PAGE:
Despite an aging population and strong clinical evidence supporting the effectiveness and safety of the procedure, coronary artery bypass grafting (CABG) has declined by nearly 30% in the past decade in the United States. The decline of CABG has been accompanied by a corresponding increase in percutaneous coronary revascularization procedures.
These trends were reported in an article reviewing CABG surgery published in the May 19, 2016, issue of the New England Journal of Medicine.
The review was written by 2 Duke physicians: John H. Alexander, MD, cardiologist, vice chief of clinical research in the Division of Cardiology, and director of cardiovascular research at the Duke Clinical Research Institute and Peter K. Smith, MD, chief of cardiothoracic surgery.
Such overviews are published about every 10 years, Smith says. The previous CABG assessment was written by Cleveland Clinic authors.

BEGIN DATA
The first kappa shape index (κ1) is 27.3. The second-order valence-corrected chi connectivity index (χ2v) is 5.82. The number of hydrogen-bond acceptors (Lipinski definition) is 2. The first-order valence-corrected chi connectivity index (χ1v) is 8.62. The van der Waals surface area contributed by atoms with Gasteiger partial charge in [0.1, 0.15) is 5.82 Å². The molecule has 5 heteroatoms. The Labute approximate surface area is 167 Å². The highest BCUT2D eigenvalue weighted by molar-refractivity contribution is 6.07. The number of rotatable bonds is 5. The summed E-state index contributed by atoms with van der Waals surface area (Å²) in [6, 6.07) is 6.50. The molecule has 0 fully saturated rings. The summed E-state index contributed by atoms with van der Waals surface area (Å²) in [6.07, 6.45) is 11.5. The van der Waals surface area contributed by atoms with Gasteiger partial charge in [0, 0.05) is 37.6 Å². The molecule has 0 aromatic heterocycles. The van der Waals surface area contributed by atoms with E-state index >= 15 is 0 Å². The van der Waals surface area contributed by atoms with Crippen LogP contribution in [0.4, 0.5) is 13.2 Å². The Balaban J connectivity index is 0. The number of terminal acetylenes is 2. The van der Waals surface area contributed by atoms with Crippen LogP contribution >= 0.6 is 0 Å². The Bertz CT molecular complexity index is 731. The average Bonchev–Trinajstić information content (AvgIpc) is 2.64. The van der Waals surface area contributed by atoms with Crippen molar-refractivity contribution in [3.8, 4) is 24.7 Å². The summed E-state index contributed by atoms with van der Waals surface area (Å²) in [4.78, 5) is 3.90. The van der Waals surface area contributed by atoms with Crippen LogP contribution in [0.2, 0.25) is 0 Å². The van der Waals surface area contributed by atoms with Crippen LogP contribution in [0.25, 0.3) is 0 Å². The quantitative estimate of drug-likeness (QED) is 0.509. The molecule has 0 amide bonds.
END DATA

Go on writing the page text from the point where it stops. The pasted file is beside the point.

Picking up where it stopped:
“It was a terrific honor to be asked to objectively review the state of coronary bypass grafting in the treatment of the nation’s number 1 killer,” Smith says.
In the review, the authors emphasize a patient-centered approach that incorporates input from multiple physicians to make treatment recommendations for individual patients as well as the importance of secondary prevention directed by primary care physicians with patient-centered general medical practices. “We wanted to place CABG surgery in the context of all available treatment options in an evidence-based construct to inform all physicians,” says Smith.
The review also compares outcomes of CABG and percutaneous coronary intervention and discusses such complicating factors as diabetes mellitus, left ventricular dysfunction, and mitral valve disease, as well as acute coronary syndromes, including unstable angina and non–ST-segment elevation myocardial infarction.
The authors concluded that CABG offers significant improvement in survival rates and quality of life for appropriately selected patients with multivessel coronary artery disease. “Those with more advanced artery disease, left ventricular dysfunction, or diabetes are particularly likely to benefit from CABG,” Smith says.